So, get a load of this one. I’m on the phone with my sweetie, Julie, and I decide to ask her why she hyphenates her first and middle names sometimes. Does she even have a middle name? Is her name even Julie?? Then I asked her if women in Canada take their husbands’ names when they get married. Apparently, in Canada, that is not the law. And also, for children, they can have either last name, or a hyphenation. They’ve even stipulated that the child cannot take more than two hyphenated last names. What about acronyms though? What about combining two last names like McCarthturing?
Then it really started getting crazy. I explained how it was in the U.S., where people generally take the husband’s name but that things are changing a bit. Then I reminded Julie how one of my middle names is Dangerously. Bullshit, she said. The nerve of that woman!
My full name is Victor Benjamin Dangerously Turner. And she totally does not buy it. What the fuck! She said she saw my birth certificate when she was at my parent’s house, which is a lie because I have my birth certificate with me. Prove it, she said. Prove it, I said.
THEN she went on to say that it’s more likely that my middle name is Cowardly, because my mom allegedly told this story of how I was actually a pretty cowardly boy when I was a little kid. Allegedly. Little does SHE know.
I mean, it really is a tragedy when you have to justify your middle name Dangerously.
So before any more of these facts become perilously distorted, I think it’s time for me to give the correct version of what Julie and I did in Dallas, TX last week when we came to visit my parents.
I arrived before Julie and went out to eat with my parents at Pappadeaux. I got some delicious raspberry margaritas and had a steak dinner. I caught up with my parents and started debating with my dad about Iraq.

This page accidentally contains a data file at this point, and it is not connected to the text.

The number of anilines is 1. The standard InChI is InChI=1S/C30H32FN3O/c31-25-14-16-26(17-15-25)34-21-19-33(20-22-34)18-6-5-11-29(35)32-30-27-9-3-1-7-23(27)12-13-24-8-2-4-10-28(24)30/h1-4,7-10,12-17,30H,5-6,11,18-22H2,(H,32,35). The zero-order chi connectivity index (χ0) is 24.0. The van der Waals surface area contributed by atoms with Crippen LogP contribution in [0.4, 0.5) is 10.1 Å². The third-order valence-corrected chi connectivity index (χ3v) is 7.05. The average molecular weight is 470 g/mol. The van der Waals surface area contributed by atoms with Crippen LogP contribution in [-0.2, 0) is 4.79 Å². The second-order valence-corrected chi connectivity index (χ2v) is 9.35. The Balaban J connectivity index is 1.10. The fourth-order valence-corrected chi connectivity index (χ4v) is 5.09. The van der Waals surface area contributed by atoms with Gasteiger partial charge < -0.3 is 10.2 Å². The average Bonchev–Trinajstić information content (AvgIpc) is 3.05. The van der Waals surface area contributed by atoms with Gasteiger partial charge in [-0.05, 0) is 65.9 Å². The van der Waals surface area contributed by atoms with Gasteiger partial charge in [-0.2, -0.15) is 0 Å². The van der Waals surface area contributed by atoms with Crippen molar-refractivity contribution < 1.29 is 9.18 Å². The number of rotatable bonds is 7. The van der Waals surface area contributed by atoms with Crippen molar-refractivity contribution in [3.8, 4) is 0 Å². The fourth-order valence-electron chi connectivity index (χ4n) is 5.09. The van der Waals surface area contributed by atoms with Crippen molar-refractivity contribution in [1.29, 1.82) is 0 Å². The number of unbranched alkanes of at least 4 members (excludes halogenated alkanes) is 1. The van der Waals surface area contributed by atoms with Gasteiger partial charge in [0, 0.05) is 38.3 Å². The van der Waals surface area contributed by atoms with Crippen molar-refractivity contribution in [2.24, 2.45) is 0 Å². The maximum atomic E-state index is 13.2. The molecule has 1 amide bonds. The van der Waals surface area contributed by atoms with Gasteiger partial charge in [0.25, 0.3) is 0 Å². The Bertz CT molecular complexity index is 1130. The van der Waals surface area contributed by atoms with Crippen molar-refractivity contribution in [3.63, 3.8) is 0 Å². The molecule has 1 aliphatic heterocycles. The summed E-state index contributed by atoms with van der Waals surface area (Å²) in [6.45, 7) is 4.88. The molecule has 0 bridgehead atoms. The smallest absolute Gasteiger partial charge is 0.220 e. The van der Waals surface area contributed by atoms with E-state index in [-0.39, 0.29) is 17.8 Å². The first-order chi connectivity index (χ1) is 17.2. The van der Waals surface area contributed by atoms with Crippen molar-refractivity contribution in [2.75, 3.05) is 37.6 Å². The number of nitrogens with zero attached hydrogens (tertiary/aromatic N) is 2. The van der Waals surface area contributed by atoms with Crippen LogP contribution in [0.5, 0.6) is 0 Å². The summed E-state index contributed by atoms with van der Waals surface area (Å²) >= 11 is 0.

Later that weekend, my dad and I went to see the Texas Rangers play the Kansas City Royals at AmeriQuest Stadium, which is a travesty of a name. Its old name, the Ballpark in Arlington, seemed dumb at first but worked out later when people would say they were gonna head to The Ballpark. Oh well, I guess what happened was $$$$$$$$$$$$$$$$$$.
The next day, Julie arrived in the afternoon. I twiddled my thumbs all day waiting for it to be time for me to go. I didn’t really want to do anything else and didn’t want to show up at the airport too early. But eventually it was time and I waited outside the revolving door for her flight to come in.
There were lots of families waiting for people to come but through the whole mass of hugging people I saw Julie, taller than most, dressed sexily in a knee-length skirt and a sheer white hoodie, with her reddish hair clipped to the back. Gorgeous. She made everyone else look ordinary, and I got tunnel-vision as she flashed a smile at me and headed my way. We hugged and kissed and chattered all the way to the car. She really looked fantastic. I had missed her greatly from our last visit back in April.
I watched her take a drag off her cigarette outside in the parking garage while she let her family know she got in okay. There previously had been some sort of mental barrier between Julie and Dallas, the place I’d called home for so long. Now, the two were juxtaposed and it felt like a pivotal shift in the way of the world.
Julie broke down and admitted that it was fucking hot. I’d warned her and she didn’t believe me! =P The humidity and 100+ degree heat was sweltering. Like an oven. She professed her newfound love for air conditioning.
We drove back to my neighborhood and went out to get drinks to catch up before Julie had to meet my parents (with all the hoopla that that event would cause). I fetched myself and her some margaritas and we engaged in lovers’ conversation. Then we drove back home to my house and my parents were waiting at the garage door, so their first meeting with my girlfriend was a crowded one. But everything went great and my dad made margaritas (sense a theme?) while we chatted before heading out to eat. I also gave Julie a tour of the house and sat outside with her and kissed her more.
We went out to Carrabba’s, a chain Italian restaurant which I have associated with good feelings for some odd reason and had been forbidden by agreement to visit until Julie could be with me. I had my customary soup (they gave me the wrong kind though) with Pasta Carrabba. I don’t think there was any uncomfortableness between my parents and Julie, which was great. It’s just the unfamiliarity of strangers to a small degree.
Julie and I went to a nearby hotel for the night.
It was a wonderful first evening in Dallas. “I love you” can seem like an understatement at times.